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“We Have No Choice”: Disney and Florida Are Now Locked In to a High Stakes Legal Fight


Disney and Ron DeSantis’ hand-picked oversight board will be wreaking havoc in several courts in a legal battle for control of the district overseeing development around the theme parks.

The lawsuit, filed May 1 in state court covering Orange and Osceola counties, accuses the entertainment giant of covertly cobble together a “series of eleventh-hour deals” to return powers to its now-dissolved special district. to the company before DeSantis took control of the board. It escalates a clash between the Republican governor and Florida’s largest employer, who are seeking retribution in a dueling lawsuit for defiance of a state law.

The latest legal salvo challenges the validity of the development deal, while Disney challenges a board vote and legislation that voids that deal. The cases will proceed, at least for the time being, simultaneously in state and federal court. If Disney wins its constitutional claims, the current board’s lawsuit could be contested if the court rules actions that undermine the company’s control of the district are unenforceable. U.S. District Judge Mark E. Walker, who was assigned the case, ruled against DeSantis last year in a First Amendment case over a law that limits college professors’ instructions about what students can learn. The judge assigned to the new council’s lawsuit may stay the case until the lawsuit is resolved in federal court.

The complaint does not dispute allegations of retaliation and instead focuses on deals Disney made with the previous board before DeSantis took over. The 30-year agreement allows Disney to retain development authority over the district, with approval to build another theme park and restrictions preventing the new board from making changes to the sprawling grounds without obtaining the company’s approval .

“These agreements smack of a backroom deal — drafted by Disney with the consent of an attorney representing both Disney and the district, put to a hearing without proper notice, and pushed through a docile Disney-controlled board that Disney knew would not last long. dwell on the problem,” the charge reads.

In response to law reforms to remove some of its powers, Disney used its control over the district and its two neighboring municipalities to “stamp” the agreements, according to the complaint. The current board claims that the former board was not authorized to make the deal.

“The development agreement and restrictive covenants are riddled with procedural and substantive deficiencies,” the suit reads. “Not only do they violate the clear and unequivocal legal mandates governing the approval of these agreements by the RCID, but they also violate the established principles of Florida’s constitutional and common law.”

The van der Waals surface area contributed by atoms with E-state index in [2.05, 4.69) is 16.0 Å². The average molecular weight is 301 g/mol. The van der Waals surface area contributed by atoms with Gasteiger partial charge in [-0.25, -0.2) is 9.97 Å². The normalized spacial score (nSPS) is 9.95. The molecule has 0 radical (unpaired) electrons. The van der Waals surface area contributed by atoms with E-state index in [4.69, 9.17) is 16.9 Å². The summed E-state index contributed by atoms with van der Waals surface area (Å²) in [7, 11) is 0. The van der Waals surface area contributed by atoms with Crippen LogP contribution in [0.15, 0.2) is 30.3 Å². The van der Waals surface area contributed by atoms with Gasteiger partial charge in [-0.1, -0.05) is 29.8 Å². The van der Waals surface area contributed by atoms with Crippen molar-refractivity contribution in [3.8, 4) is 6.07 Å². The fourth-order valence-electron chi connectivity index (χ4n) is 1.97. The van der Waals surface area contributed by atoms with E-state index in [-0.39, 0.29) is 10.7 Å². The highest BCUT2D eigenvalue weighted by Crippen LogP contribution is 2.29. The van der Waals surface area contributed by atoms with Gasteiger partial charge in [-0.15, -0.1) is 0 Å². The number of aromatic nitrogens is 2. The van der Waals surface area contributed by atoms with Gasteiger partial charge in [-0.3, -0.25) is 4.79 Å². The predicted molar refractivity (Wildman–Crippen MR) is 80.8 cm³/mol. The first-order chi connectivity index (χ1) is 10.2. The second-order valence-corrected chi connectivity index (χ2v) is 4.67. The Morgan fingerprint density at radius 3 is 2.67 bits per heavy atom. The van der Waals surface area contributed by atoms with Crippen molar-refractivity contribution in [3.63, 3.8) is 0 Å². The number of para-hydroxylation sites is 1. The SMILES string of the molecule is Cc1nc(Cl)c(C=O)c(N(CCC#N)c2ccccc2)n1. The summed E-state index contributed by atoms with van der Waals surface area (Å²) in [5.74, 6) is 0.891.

The new board also points to alleged procedural errors in publicly disclosing the hearings in which the former board approved the deals. Although the district has published notices in The Orlando Sentinelargues that they have not told property owners how the proposal would affect them.

Martin Garcia, board chairman of the Central Florida Tourism Oversight District, said Monday during a vote to approve the lawsuit that the goal is to confirm development authority over the company. “Since Disney sued us, we have no choice but to respond,” he said.

In its lawsuit, Disney stressed that it was cornered to file a lawsuit. It wrote that it “is in this regrettable position because it expressed a position that did not please the governor and his allies,” the indictment said. The company will likely delay the state lawsuit until Walker, who was appointed by former President Barack Obama, rules on the validity of legislation allowing DeSantis to take control of the district. In a case involving Florida’s so-called “Stop Woke Act,” the judge ruled against DeSantis and blocked parts of the law.

“In the popular television series Stranger things, the ‘upside down’ describes a parallel dimension containing a distorted version of our world,” Walker wrote. “Recently, Florida seemed upside down like a First Amendment.”

DeSantis will likely appeal a ruling in Disney’s lawsuit if he loses. It will be considered by the 11th US Circuit Court of Appeals, where more than half of the judges were nominated by former President Donald Trump.

The Disney and DeSantis office did not respond to requests for comment. The Florida Inspector General is currently investigating criminal fraud related to alleged ethical violations, such as conflict of interest and self-dealing, in connection with the approval of the development agreements. DeSantis called for an investigation into the validity of the deal on April 3.

Merry C. Vega is a highly respected and accomplished news author. She began her career as a journalist, covering local news for a small-town newspaper. She quickly gained a reputation for her thorough reporting and ability to uncover the truth.

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